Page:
In this courtroom drawing, Najibullah Zazi, left, appears at federal court in Brooklyn, New York, May 2, 2019, where he was sentenced to 10 years in prison for plotting to bomb the New York subway system in 2009.
In this courtroom drawing, Najibullah Zazi, left, appears at federal court in Brooklyn, New York, May 2, 2019, where he was sentenced to 10 years in prison for plotting to bomb the New York subway system in 2009.

Ten years after he was arrested for plotting to bomb New York's subways, Najibullah Zazi was sentenced Thursday to 10 years in prison, the time he has already spent in jail.  
  
Zazi pleaded guilty in 2010 to three charges connected to a plot to bomb the subway around the anniversary of the Sept. 11, 2001, terrorist attacks in the U.S. 
 
But since then, the 33-year-old naturalized U.S. citizen provided "extraordinary'' assistance to U.S. counterterrorism authorities, prosecutors said.  
  
Since his arrest, Zazi has met more than 100 times with authorities to provide information, prosecutors said in court filings. He has also testified in several trials and "provided critical intelligence and unique insight regarding al-Qaida and its members." 

Naseer trial
 
He testified at the 2015 trial of Abid Naseer, a Pakistani national convicted of leading an al-Qaida plot to bomb a shopping mall in Manchester, England, and against one of his co-conspirators in the subway plot, Adis Medunjanin, who was convicted and sentenced to life in prison.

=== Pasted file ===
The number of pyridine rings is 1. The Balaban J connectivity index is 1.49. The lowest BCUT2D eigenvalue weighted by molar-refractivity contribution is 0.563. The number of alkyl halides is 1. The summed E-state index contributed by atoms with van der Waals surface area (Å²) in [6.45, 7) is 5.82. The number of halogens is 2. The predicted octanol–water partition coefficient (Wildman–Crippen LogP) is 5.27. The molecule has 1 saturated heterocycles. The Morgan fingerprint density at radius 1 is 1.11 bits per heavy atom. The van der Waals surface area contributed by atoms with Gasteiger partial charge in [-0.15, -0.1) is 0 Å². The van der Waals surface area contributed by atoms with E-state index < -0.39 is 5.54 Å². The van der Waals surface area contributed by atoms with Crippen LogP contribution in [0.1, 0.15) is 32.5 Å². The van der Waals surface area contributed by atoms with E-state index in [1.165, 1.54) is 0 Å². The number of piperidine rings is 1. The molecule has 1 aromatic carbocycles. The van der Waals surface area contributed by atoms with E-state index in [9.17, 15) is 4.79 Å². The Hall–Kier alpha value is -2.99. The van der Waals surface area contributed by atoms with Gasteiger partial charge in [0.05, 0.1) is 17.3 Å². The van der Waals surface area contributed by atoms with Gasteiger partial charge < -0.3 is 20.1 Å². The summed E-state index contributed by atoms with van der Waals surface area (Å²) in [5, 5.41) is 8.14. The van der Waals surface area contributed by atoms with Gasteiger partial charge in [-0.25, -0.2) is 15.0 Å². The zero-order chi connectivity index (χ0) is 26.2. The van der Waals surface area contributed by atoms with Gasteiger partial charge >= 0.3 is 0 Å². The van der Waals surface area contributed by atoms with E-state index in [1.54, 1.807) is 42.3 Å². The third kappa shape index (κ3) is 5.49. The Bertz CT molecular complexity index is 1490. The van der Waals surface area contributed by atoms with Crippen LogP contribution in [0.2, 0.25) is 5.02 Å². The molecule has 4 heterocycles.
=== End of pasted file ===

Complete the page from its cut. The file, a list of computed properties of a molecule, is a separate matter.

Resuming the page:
J. Michael Dowling, attorney for Najibullah Zazi,
J. Michael Dowling, attorney for Najibullah Zazi, speaks to reporters after his sentencing outside federal court in Brooklyn New York, May 2, 2019.

The third man charged in the subway plot, Zarein Ahmedzay, also proved helpful to federal authorities and was sentenced in December to 10 years — also essentially time served. 
 
"I have no doubt you saved a life,'' U.S. District Judge Raymond Dearie told Zazi during the sentencing hearing.   
  
Zazi had faced a maximum term of life in prison, but Dearie sentenced him to 10 years on all three counts. That meant, since Zazi has already spent more than nine years in prison, he could be set free within days.  
  
"I find it almost hard to imagine what I was involved in in 2008 and 2009," Zazi told the court. "I'm very sorry, your honor, for all the harm I have caused. And I ask for forgiveness." 
 
Prosecutors said Zazi became radicalized while growing in the New York borough of Queens. He was recruited and trained by al-Qaida to bomb New York's subways during the Muslim holy month of Ramadan and the eighth anniversary of the Sept. 11 attacks.